Nam June Paik Sculpture at Worcester Art Museum

Vol. 1, No. 3 - Spring 2001

Housed in the Contemporary Gallery of the Worcester Art Museum is a unique video robot-sculpture entitled "Robert Goddard". A 1997 WAM acquisition, this work is an example of the creator of the piece, Nam June Paik's approach to art which blends obsolete electronic equipment around a theme--in this case, Robert H. Goddard and space flight.

The video-robot was purchased for the museum by Mary and Donald Melville, Linda and John Nelson, and the Theodore T. and Mary G. Ellis Fund for $75,000. At that time, it was considered a somewhat controversial and perplexing piece of art.

This is what you see when you visit this piece: An old Zenith television cabinet, a Kenny Cathedral radio cabinet, twelve KEC 9" television sets, a Samsung 13" tv, metal cylinders, aluminum framework, flashing strobe lights, neon tubes, two Pioneer laser disk players and two laser disks. These items are arranged in a pyramid to depict a space launch, with the two cylinders representing Goddard rockets. "Goddard" is a visual feast with flashing lights, neon "flames," and tapes playing on the television screens.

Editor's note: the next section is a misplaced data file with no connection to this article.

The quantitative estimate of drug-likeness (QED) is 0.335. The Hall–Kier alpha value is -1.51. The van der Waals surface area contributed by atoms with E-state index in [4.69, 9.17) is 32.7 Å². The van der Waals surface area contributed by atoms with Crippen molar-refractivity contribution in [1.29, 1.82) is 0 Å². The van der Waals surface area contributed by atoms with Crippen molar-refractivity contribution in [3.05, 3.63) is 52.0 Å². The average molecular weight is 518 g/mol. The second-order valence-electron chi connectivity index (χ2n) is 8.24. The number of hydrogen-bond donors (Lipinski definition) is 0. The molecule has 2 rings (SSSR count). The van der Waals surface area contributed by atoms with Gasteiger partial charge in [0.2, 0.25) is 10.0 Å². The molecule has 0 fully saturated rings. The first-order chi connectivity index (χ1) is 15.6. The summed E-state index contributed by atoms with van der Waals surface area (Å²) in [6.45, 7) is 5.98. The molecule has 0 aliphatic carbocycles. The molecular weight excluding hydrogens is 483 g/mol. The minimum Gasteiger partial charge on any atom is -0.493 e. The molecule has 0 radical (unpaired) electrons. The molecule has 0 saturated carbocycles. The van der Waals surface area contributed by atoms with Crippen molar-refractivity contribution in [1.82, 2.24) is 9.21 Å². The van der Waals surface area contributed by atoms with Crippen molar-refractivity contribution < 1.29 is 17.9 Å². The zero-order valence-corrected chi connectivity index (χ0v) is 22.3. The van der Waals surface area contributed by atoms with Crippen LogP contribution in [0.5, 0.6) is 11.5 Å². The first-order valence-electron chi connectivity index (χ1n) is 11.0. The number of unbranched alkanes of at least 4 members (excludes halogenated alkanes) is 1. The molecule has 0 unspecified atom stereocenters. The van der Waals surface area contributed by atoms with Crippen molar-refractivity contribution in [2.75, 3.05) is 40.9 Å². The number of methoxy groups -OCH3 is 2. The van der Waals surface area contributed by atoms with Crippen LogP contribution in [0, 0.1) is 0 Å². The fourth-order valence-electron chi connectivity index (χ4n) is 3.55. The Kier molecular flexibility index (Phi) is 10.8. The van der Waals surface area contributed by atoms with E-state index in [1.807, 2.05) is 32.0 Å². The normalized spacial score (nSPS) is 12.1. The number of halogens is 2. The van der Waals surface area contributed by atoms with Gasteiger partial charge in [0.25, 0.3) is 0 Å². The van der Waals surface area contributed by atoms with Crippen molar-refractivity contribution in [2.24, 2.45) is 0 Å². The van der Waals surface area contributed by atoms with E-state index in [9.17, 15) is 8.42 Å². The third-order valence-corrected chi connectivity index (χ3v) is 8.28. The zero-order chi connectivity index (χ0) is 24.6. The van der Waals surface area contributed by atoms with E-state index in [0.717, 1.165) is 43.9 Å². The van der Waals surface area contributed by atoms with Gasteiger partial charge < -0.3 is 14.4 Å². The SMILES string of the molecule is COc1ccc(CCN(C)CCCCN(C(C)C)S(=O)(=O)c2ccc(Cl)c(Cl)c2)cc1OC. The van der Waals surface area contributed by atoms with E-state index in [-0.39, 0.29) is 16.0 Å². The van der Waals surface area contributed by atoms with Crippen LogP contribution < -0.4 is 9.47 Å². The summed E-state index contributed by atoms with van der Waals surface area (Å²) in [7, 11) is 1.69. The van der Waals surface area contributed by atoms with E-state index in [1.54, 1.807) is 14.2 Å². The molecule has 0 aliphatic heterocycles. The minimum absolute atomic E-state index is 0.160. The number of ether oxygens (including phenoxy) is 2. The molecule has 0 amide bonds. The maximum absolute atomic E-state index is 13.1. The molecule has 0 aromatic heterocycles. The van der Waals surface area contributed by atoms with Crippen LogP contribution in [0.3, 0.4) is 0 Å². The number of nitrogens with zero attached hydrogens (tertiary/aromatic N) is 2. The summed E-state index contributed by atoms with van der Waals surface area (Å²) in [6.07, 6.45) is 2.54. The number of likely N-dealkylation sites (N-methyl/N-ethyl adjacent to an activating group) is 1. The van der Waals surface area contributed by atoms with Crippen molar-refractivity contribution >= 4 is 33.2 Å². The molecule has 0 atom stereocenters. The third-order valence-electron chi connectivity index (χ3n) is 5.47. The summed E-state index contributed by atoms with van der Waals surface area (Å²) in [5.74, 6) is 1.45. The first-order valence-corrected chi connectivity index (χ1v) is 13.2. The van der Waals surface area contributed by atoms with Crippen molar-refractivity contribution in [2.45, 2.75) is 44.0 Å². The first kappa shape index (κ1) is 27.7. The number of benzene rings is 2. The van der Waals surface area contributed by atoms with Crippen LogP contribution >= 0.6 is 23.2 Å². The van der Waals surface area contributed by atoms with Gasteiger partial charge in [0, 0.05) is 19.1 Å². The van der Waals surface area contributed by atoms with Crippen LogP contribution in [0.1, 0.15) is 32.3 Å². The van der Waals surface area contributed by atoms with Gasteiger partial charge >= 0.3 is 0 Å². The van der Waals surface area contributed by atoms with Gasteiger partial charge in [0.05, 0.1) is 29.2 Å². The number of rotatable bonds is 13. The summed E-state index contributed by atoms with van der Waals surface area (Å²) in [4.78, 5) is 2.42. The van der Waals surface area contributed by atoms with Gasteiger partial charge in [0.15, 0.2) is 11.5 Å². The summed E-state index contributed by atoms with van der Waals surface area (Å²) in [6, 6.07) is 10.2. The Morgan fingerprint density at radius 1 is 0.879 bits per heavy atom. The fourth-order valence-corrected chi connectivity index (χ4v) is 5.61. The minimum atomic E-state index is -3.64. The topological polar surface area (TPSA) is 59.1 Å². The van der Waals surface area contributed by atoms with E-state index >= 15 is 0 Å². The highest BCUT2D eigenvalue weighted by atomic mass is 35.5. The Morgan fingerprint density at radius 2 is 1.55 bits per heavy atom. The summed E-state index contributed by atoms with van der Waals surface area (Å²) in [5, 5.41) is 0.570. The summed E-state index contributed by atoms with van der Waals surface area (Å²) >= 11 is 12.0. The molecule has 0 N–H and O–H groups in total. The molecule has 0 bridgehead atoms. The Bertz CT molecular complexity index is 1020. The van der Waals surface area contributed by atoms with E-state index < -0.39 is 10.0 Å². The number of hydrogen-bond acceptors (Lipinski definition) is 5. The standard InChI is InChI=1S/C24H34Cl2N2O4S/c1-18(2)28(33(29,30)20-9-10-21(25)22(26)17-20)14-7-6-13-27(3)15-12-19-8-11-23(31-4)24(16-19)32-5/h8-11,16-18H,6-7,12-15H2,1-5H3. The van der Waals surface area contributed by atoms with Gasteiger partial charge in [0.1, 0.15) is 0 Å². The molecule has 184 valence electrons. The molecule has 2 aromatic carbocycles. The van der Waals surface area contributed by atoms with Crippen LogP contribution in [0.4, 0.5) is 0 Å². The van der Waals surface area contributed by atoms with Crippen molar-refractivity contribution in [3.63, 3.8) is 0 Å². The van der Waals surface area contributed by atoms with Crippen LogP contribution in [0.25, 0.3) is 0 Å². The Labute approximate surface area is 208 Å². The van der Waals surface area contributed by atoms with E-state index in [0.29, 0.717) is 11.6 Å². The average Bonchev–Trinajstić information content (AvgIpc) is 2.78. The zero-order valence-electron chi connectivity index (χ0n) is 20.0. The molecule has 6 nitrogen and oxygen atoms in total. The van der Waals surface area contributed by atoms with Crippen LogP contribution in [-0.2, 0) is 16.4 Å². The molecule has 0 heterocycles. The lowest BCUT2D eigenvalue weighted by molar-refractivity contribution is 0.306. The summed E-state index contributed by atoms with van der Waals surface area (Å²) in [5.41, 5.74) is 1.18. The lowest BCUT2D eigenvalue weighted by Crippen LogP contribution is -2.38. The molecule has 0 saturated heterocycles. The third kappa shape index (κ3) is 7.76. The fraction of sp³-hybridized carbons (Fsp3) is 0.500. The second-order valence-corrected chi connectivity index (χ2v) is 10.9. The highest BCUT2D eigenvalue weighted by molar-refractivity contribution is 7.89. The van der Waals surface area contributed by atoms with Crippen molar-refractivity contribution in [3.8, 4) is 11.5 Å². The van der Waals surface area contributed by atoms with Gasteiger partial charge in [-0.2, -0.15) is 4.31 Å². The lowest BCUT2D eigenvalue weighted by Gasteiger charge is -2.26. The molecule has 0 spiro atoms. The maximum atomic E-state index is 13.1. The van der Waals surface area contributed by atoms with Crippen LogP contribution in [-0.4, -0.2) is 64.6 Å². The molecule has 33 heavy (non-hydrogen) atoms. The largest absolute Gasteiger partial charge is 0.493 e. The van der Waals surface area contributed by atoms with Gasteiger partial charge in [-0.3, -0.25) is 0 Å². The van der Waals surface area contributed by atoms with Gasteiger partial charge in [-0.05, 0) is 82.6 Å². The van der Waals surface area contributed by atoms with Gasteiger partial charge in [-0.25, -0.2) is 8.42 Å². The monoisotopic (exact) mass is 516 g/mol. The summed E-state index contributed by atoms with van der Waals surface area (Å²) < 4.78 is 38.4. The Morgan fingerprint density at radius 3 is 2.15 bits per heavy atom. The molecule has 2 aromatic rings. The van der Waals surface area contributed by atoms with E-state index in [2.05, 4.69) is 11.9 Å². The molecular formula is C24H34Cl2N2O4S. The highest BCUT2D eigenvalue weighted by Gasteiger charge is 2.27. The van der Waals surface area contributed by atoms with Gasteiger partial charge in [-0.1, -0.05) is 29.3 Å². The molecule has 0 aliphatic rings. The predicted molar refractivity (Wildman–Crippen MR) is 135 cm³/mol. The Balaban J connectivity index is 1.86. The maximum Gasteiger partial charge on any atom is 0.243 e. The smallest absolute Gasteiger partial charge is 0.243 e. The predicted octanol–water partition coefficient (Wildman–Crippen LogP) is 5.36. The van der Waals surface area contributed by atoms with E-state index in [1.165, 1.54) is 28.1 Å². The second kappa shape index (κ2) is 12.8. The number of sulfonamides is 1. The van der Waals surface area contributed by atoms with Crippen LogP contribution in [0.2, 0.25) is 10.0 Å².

Paik's Goddard sculpture represents the most advanced way of physically traveling--via space. By incorporating the electronic media into this work, he was also linking electronic travel, especially signals transmitted by satellite which were a product of Goddard's work. Robert G. would be most intrigued!

Thank you to Virginia Harding and David R. Brigham of the WAM curatorial department who delved into the museum archives to find this information.